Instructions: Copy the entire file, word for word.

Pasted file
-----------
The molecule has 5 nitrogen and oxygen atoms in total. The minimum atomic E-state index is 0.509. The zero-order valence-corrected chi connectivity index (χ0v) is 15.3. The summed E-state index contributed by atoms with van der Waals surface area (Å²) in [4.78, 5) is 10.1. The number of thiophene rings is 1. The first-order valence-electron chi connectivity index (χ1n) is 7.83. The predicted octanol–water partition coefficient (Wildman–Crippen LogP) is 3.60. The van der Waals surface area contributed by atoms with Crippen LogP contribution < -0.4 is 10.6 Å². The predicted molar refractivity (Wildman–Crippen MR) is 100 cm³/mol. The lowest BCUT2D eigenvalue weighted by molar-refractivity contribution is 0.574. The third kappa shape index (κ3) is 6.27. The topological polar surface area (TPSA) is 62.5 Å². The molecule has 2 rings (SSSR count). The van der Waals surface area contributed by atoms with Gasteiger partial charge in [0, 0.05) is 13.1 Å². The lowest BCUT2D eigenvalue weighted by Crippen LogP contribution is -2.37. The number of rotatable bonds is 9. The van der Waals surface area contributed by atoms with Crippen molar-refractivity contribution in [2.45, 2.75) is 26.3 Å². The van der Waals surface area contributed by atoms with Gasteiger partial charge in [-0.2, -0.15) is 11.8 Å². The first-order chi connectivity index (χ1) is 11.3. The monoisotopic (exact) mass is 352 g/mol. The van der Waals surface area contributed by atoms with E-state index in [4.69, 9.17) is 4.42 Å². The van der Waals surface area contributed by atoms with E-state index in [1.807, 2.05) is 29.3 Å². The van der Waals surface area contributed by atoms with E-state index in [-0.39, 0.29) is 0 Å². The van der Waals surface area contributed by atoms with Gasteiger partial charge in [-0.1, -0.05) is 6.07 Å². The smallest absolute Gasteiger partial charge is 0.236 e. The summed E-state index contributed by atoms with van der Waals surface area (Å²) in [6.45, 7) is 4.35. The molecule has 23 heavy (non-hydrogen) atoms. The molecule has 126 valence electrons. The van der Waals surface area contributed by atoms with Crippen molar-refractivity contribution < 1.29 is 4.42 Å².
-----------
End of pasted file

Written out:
The molecule has 5 nitrogen and oxygen atoms in total. The minimum atomic E-state index is 0.509. The zero-order valence-corrected chi connectivity index (χ0v) is 15.3. The summed E-state index contributed by atoms with van der Waals surface area (Å²) in [4.78, 5) is 10.1. The number of thiophene rings is 1. The first-order valence-electron chi connectivity index (χ1n) is 7.83. The predicted octanol–water partition coefficient (Wildman–Crippen LogP) is 3.60. The van der Waals surface area contributed by atoms with Crippen LogP contribution < -0.4 is 10.6 Å². The predicted molar refractivity (Wildman–Crippen MR) is 100 cm³/mol. The lowest BCUT2D eigenvalue weighted by molar-refractivity contribution is 0.574. The third kappa shape index (κ3) is 6.27. The topological polar surface area (TPSA) is 62.5 Å². The molecule has 2 rings (SSSR count). The van der Waals surface area contributed by atoms with Gasteiger partial charge in [0, 0.05) is 13.1 Å². The lowest BCUT2D eigenvalue weighted by Crippen LogP contribution is -2.37. The number of rotatable bonds is 9. The van der Waals surface area contributed by atoms with Crippen molar-refractivity contribution in [2.45, 2.75) is 26.3 Å². The van der Waals surface area contributed by atoms with Gasteiger partial charge in [-0.2, -0.15) is 11.8 Å². The first-order chi connectivity index (χ1) is 11.3. The monoisotopic (exact) mass is 352 g/mol. The van der Waals surface area contributed by atoms with E-state index in [4.69, 9.17) is 4.42 Å². The van der Waals surface area contributed by atoms with E-state index in [1.807, 2.05) is 29.3 Å². The van der Waals surface area contributed by atoms with E-state index in [-0.39, 0.29) is 0 Å². The van der Waals surface area contributed by atoms with Gasteiger partial charge in [-0.1, -0.05) is 6.07 Å². The smallest absolute Gasteiger partial charge is 0.236 e. The summed E-state index contributed by atoms with van der Waals surface area (Å²) in [6.45, 7) is 4.35. The molecule has 23 heavy (non-hydrogen) atoms. The molecule has 126 valence electrons. The van der Waals surface area contributed by atoms with Crippen molar-refractivity contribution < 1.29 is 4.42 Å².